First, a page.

If the originality of a startup’s idea is its essence, then most Polish startups aren’t particularly outstanding. They mostly copy existing solutions. But innovation is a relative term, at least to Rafał Pagan, marketing & PR manager at Innovation Nest, a seed and startup fund that has recently launched an accelerator program for internet and other web-based high technology startups with global ambitions.
“There has been a clear shift from product innovation towards business-model innovation around the world. As a limited number of new business models come up every year, most startups are bound to replicate them. They might adjust them to the local environment or modify them slightly to stand out from the crowd. If that’s our definition of innovation, then Polish startups are as innovative as the rest of the world,” said Mr Pagan.

On steroids

A big chunk of Poland’s “modestly innovative” startup activity is generated through European money. A quick look at PARP’s website (the agency manages state and EU funds assigned for entrepreneurship and innovation support) shows 23 business environment institutions, 18 tech incubators and 35 technological parks, all funded from the European Structural Funds for 2007-2013. It’s hardly an exhaustive list of entities that make use of these funds. 
“There has been a wave of beneficiaries of the European funds for startup support,” noted Mr Bogdanowicz. “They have been commercialized and constitute a sector on its own. But you have to keep in mind that it’s artificial support. It’s like juicing up an athlete with performance-enhancing drugs.”
Such financial injections can have consequences for a project’s flexibility. Much of the funds are granted on non-negotiable terms, such as those from the National Centre for Research and Development (NCBR), which also provides venture capital. Usually there are strings attached to grants.
“In the case of European funds, it might be a commitment to a given market. But what if there is a whole new market created, say, in Africa, while you have committed to sell your product in the EU? ” asked Mr Bogdanowicz.

Going global

Alex Barrera, founder of and a startup mentor, says Polish startups have great tech ideas but know next to nothing about business. “Technically speaking, Polish developers are not only good but above average. They can do amazing stuff. The problem is that most of the teams are composed of tech guys with zero knowledge on how to build a business. This is one of the things that has been preventing great companies from expanding beyond the Polish borders.”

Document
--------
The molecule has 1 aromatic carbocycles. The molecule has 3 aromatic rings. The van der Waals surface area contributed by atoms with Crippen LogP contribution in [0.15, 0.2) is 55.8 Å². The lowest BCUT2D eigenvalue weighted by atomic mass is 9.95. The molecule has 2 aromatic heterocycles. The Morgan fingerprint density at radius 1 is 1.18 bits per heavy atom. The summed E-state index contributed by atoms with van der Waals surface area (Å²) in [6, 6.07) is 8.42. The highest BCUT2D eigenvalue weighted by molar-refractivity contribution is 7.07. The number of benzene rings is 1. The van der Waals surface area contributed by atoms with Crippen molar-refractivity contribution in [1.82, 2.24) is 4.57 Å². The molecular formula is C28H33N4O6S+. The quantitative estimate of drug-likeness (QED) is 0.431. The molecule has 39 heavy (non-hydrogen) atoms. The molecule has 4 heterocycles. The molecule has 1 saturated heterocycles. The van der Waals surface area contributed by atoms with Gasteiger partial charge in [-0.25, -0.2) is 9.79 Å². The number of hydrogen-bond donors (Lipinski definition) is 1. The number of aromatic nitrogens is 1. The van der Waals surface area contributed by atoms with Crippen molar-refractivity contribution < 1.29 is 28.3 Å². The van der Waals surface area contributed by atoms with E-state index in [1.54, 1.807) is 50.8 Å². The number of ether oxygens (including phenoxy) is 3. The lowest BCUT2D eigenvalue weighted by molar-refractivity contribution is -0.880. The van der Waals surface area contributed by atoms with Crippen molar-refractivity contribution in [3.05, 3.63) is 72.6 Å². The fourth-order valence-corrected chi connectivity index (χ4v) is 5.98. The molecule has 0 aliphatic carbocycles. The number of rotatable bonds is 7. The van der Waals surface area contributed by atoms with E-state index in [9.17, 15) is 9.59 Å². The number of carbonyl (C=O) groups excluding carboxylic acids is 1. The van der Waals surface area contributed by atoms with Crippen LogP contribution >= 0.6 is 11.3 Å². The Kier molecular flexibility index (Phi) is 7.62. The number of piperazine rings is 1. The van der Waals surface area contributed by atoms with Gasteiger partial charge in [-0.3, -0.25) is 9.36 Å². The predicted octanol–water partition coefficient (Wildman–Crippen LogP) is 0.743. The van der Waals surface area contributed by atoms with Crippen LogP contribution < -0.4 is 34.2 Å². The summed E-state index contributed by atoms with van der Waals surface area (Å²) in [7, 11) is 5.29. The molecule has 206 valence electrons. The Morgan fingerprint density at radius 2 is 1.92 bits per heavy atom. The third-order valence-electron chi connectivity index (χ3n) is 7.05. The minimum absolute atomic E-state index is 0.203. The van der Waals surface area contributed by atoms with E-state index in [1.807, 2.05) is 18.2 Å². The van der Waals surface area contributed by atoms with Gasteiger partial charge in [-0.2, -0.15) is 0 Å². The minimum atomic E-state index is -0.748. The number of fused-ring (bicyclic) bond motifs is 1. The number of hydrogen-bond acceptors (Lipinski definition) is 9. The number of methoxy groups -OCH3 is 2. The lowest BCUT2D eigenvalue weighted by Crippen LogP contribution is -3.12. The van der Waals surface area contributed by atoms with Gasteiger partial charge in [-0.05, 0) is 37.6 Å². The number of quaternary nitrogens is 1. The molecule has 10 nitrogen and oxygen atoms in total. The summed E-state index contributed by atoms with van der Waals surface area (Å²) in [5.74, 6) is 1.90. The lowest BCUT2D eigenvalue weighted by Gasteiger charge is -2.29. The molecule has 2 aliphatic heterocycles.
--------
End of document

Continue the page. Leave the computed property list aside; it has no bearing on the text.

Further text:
Going global is the only way to go, most startup experts agree. Ideally, starting from Silicon Valley and expanding from there. “Polish startups are forced to think globally from their very inception,” said professor Cieślik. “The domestic market’s absorption capacity is low.” 
It’s very difficult to introduce new products in the Polish market, especially innovative ones. “Consumers are conservative, their purchasing power is weak and demand for innovative products across segments low. Price is what matters,” said Mr Bogdanowicz.
The hard-to-battle external factors might push ambitious Polish entrepreneurs abroad, but there are also mental attitudes at home that are not exactly conducive to the startup mindset. While in the US a startup is created to quickly sell, earn and finance the next big idea, a small business in Poland is expected to stay in the family. In the US a failure is part of an entrepreneur’s portfolio – in Poland it ruins your reputation. In the US it’s easy to open a business – in Poland bureaucracy can kill it. And many potential Polish startup founders simply do not believe in themselves.
Perhaps one thing that helps a young Polish entrepreneur most in climbing to the top is what can be both his advantage and its opposite: the ability to wheel and deal. “Where other people might see a wall, a Polish entrepreneur will find a door,” said Mr Bogdanowicz.

Fresh blood

There is some good news for the ambitious Polish startups that are not afraid of global challenges. A recent report by Ernst & Young expects a “paradigm shift” in the behavior of American venture capital. Currently, the vast majority of VC firms invest in their home markets, the report says, but more will be investing internationally in the next five years – including in the CEE as the new destination for fresh blood. 
“Most of our startups are at a very early stage,” said Innovation Nest’s Rafał Pagan. “But we can already distinguish startups that think and operate globally. There are several dozen of them and the list is being expanded.”
Startups do not exist in a vacuum. “Developing technologically advanced entrepreneurship is a long process,” professor Cieślik said. “Companies that are not necessarily innovative but generate dynamic employment and sales should be supported too. It’s them, not the high-tech startups, that generate most of the employment in today’s economy.”

This is a repost of an article published in the Warsaw Business Journal on January 21, 2013